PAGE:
The EU has long been unhappy with Canada's legislation concerning patent protection for drug companies, believing it lags other countries and puts European drug makers operating in Canada at a disadvantage. Under CETA, Canada has agreed to adopt EU measures on so-called "patent term restoration." Drug patents typically last for 20 years but if it takes more than five years between when a patent on a new drug is filed and marketing authorization is granted, the drug maker will now get an extra two years of patent protection as compensation. This could raise drug prices and cost provincial health plans, but the federal government believes the price hikes will be small and won't kick in for years. And the government is considering compensating the provinces.
Cheaper BMWs and a new definition of Canadian-made
The outline of the agreement suggests big changes ahead for Canada's auto sector, which is deeply integrated with the United States. Vehicles that are at least 50 per cent Canadian-made will enjoy open access into the EU market. Meanwhile, Canada will be allowed to import up to 100,000 vehicles a year that are at least 20 per cent Canadian-made. Considering Canada's total auto exports to the EU are currently only about 13,000, that's a big change. Sorting out how much of a car is Canadian-made could soon be a moot point, if the EU follows through with a similar trade deal with the U.S. For Canadian consumers, the end of a 6.1 per cent tariff on European imports will make German-made vehicles more affordable. The challenge will be making these new rules fit with Canada's existing deep relationship with the U.S. when it comes to auto manufacturing.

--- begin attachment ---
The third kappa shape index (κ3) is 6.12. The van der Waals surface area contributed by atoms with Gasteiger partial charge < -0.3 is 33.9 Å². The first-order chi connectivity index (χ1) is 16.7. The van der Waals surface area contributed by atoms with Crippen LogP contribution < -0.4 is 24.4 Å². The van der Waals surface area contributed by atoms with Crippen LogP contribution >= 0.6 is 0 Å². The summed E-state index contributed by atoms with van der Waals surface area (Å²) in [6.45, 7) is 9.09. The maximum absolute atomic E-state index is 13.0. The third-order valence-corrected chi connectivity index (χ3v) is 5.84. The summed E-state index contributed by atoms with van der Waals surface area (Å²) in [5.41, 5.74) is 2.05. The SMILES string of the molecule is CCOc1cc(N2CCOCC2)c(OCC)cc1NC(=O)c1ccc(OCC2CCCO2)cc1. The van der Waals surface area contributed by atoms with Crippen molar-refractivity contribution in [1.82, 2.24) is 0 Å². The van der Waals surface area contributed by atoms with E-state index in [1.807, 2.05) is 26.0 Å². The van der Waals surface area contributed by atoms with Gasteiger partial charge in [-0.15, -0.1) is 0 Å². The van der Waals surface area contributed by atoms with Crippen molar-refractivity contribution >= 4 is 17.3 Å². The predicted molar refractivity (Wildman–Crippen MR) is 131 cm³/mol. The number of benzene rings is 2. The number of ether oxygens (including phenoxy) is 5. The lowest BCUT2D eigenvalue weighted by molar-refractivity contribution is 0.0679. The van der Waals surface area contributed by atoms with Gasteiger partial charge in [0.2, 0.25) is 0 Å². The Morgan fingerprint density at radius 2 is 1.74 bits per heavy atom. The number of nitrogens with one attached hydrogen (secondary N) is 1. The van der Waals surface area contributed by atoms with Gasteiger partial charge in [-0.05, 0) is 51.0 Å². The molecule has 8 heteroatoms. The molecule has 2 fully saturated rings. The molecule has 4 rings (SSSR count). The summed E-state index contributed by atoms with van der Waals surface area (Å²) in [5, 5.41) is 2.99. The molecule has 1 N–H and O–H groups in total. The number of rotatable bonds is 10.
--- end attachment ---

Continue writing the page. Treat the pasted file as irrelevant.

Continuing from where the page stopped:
Hire a European architect!
Recognizing foreign credentials is an issue that has dogged federal and provincial governments for years. Under the agreement, Canada and Europe will recognize professional certifications of each other's jurisdictions. However, a closer look suggests there is still plenty of work to do on this front. It is being left to the professional organizations in Canada and Europe to work out their own deals to recognize credentials under "mutual recognition" agreements. Architects and engineers are the only groups considered to be close to such an agreement. Ottawa says accountants and foresters have also expressed an interest in working out an arrangement.
Bonds in the banking sector
Canada prides itself as a leader in financial services. While the U.S. and Europe took measures to support their banking sectors, Canadian banks avoided a bailout from taxpayers. The agreement proposes deeper links between the Canadian and European banking sectors. The EU estimates that half of the overall Gross Domestic Product gains it expects to receive from the deal will come from liberalizing the trade in services, including in the banking sector. Canada says the deal will open new markets for its domestic banking sector, while ensuring it can maintain government rules for the sector.
European takeovers get a break
Under the Investment Canada Act the Canadian government can review foreign takeovers based on a "net benefit" test. The minimum threshold for the review is being raised to $1-billion. Under the CETA that threshold will be increased to $1.5-billion, meaning the review won't be triggered unless a takeover involving an EU company reaches that threshold. The change reflects "the special relationship Canada has with the EU," the government said. However, the CETA does not alter Canadian ownership restrictions in the airline, cultural and telecommunications sectors.
By Bill Curry and Campbell Clark in Ottawa, Adrian Morrow in Toronto, Paul Waldie in Brussels